Paintwork, that lovely red which, in the opinion of many, is the only colour suitable for a motor cycle other than black, is to Tennant-Eyles' full concours standard. This is the top-of-the-line finish, the others being standard and concours. Needless to say, the price rises with the standards, so that the customer can trim costs to a budget. A special finish is also available for alloy parts, which involves bead blasting and then clear lacquering. This helps to keep them easy to clean and, of course, preserves the alloy from corrosion.

Patrick Uden is very happy with the result, and reckons that the MM is about as original and authentic as it can be. "James TennantEyles," he says, "has done a remarkable job." From a fussy customer, that's quite a compliment.

Owner's view
Even the studious motor cycle enthusiast frowns at the red and gold components of the Italian MM. Its identity crisis isn't helped by the distinctly British lines of the machine. The reason is that the Bologna-built singles were quite blatant attempts to offer the Italian market of the mid-fifties an AJS lookalike, although beneath the very unBritish high-grade aluminium engine castings the similarity vanishes in a forest of caged needle-roller bearings and deftly drilled oilways. Outwardly the MM that was released onto the market in 1951/2 — the MM 51AS, or Super Sport— is as typical of the period as any European machine. It's not until a closer examination reveals the delicately made handlebar components with their precision-made sliding advance/retard and choke levers that a clue to the motor cycle's claim to be the 'Vincent of Italy' starts to make a little sense. Of course the MM has none of the drama that such British machines possess, but the fastidious attention to the little things does give it something of the same aristocracy.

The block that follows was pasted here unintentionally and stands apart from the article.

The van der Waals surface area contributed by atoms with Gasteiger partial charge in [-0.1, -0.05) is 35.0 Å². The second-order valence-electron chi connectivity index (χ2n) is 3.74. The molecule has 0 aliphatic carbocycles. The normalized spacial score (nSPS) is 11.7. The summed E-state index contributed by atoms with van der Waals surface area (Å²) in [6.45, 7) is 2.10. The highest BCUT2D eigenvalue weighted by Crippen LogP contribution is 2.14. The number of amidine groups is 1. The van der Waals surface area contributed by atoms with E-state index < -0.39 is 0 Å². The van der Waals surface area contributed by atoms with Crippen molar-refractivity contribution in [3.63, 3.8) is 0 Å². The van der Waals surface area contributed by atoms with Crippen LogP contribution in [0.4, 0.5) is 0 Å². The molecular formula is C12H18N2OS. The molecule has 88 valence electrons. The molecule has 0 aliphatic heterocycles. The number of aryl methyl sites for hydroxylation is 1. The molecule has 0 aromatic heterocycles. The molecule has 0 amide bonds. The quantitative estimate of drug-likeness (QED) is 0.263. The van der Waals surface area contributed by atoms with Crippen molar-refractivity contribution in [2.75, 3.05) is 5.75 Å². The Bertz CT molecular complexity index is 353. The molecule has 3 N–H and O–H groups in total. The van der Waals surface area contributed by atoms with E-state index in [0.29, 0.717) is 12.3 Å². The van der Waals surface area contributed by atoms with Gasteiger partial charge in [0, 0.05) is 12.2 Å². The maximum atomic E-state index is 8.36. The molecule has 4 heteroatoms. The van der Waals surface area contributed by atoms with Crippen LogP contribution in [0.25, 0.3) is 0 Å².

In straightforward descriptive terms the MM 51AS seems simple enough. A single-cylinder overhead-camshaft two-fifty, telescopic, or rather 'teledraulic' front forks with vertical sliding-pillar rear springs, oil tank under the saddle and magneto ignition plus battery are mainstream fitments for an Italian bike of the period. But when the engine is stripped of its smooth side-plates a pre-war engine design is revealed that was based on a 1938 racer— so much so that when MM won the prestigious Milano — Taranto road race with a modified 51AS in 1950 it was with what was to all intents and purposes a Grand Prix machine from 1938! The compact overhead cam has a Weller chain drive from a tower of gears running in a slot in the right hand crankcase and cylinder casting. Hairpin valve-springs did the rest The gearbox is driven by a single row chain from the half-speed clutch and can be adjusted for lash by rotating its cylindrical casing and locking it in position against the unit-construction crankcase. All very similar to AJS/Matchless practice, in fact later on MM were close to licencing AJS designs in Italy as their own fortunes wobbled before total collapse in 1958.